Friends Uani Robinson and Jocelyn Martinez, both 9, bent over to peer at the grass and underbrush near a fence in the schoolyard of Southwark Elementary, where they are both fourth graders. They had helped plant seedlings in their school’s new combination playground and green space and wanted to show off the fruits of their labor.
The seedlings had not yet sprouted anything they could recognize, but another seed had been planted in them that educators and officials hope will grow as they get older: a mission to protect our natural world.
“We’re learning we can help our environment by taking care of our plants,” Uani explained. “It’s very important. It helps our nature and helps us have very good air and water.”
“Nature can do many things for us,” added Jocelyn. “It helps us with our food.”
The green area outside the school, in the heart of crowded South Philadelphia at Ninth and Mifflin streets, is meant to reduce stormwater runoff and reduce pollution in the Delaware and Schuylkill rivers. It is part of a 25-year city and Philadelphia Water Department initiative called Green City, Clean Waters to expand green spaces in non-residential spaces around the city. As part of the initiative, which started in 2011, the district has committed to creating green spaces on school grounds while integrating environmental awareness into the K-12 curriculum.
“As one of the largest landowners in the city, we are committed to bringing more green spaces to our schools and raising awareness about green infrastructure,” said Superintendent William Hite. “We have a mission that every student will have access to outdoor learning environments like this one that integrates stormwater management, play areas, learning areas, passive and active recreation and community resources into green spaces.”
Hite said the district now has 38 schools with green stormwater infrastructure with five more being added each year.
Philadelphia Water Commissioner Randy Hayman presented Hite and Southwark Principal Andrew Lukov with plaques recognizing the district as a “stormwater pioneer,” with special honors to 13 of the 38 schools, including Southwark, for their “exceptional commitment” to the maintenance, education and community engagement around green stormwater infrastructure. “The district’s commitment to greening schools contributes a great deal to the sustainability of our city,” said Hayman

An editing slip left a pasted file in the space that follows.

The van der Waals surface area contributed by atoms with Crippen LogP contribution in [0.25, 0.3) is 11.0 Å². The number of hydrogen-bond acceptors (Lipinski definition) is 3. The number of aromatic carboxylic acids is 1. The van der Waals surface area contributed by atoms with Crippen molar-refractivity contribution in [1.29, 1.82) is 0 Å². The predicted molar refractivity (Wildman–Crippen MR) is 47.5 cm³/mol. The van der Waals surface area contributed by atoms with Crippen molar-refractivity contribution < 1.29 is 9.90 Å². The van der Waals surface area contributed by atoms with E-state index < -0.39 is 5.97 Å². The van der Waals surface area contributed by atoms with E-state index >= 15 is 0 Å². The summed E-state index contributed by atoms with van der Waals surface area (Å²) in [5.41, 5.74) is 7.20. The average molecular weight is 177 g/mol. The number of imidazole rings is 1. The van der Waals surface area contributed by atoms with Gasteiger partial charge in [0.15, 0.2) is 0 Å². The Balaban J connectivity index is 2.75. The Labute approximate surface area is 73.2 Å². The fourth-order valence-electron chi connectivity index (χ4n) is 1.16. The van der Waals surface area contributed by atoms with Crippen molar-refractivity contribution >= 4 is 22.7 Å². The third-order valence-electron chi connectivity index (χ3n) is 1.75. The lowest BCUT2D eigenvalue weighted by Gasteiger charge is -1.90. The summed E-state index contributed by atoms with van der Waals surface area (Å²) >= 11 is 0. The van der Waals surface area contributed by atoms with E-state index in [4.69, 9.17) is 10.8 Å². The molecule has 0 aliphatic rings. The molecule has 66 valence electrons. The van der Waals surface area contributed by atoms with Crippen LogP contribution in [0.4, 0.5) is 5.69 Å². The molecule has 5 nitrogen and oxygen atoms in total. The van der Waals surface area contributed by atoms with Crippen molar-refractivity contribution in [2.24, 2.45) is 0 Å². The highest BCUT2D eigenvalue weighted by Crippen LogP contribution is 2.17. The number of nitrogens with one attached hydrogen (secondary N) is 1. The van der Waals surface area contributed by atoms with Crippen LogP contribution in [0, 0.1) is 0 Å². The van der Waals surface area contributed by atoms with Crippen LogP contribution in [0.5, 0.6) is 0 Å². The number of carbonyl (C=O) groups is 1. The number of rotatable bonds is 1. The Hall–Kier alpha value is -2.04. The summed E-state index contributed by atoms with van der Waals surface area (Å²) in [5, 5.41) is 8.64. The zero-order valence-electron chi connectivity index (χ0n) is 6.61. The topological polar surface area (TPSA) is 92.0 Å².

Many of the schools receive grants from the water department to do this work.
Hayman gave a shout out to Homeroom 207 — Uani and Jocelyn’s class — for being present.
“This is a great program for you to be a part of,” he said. “As children you often look at things on the news, and they talk about climate change and environmental sustainability, but you’re dealing with it right here. You are looking at it the same way as the adults and the scientists look at it...what you’re learning now is going to make you a better citizen going forward.”
The district has also been partnering with Fairmount Water Works, which is developing a K-12 curriculum on “understanding the urban watershed.”
It is important that students learn in school that they all have a role in preserving the environment, said Ellen Schultz, director of education partnerships at the Water Works. “We want this embedded in every classroom... this is something they should experience during the school day.”
Green schoolyards like Southwark’s “allow students to learn hands-on about their watershed and green infrastructure,” she said.
Uani and Jocelyn and the other students in Room 207 are among those piloting the Water Works’ fourth and fifth grade curriculum. “They are learning that it’s really important to have safeguards to keep our water clean,” said their teacher, Joseph Ulrich. And they’re learning that they need to do something about it themselves, if they want a livable environment “when they’re my age.”
Lukov, the principal, noted that Southwark has been around for 112 years — it was built in 1909.
“For 111 years, our students did not have a playground nor green space to call their own,” he said. With the added feature that it is environmentally friendly, Lukov said, “now they do.”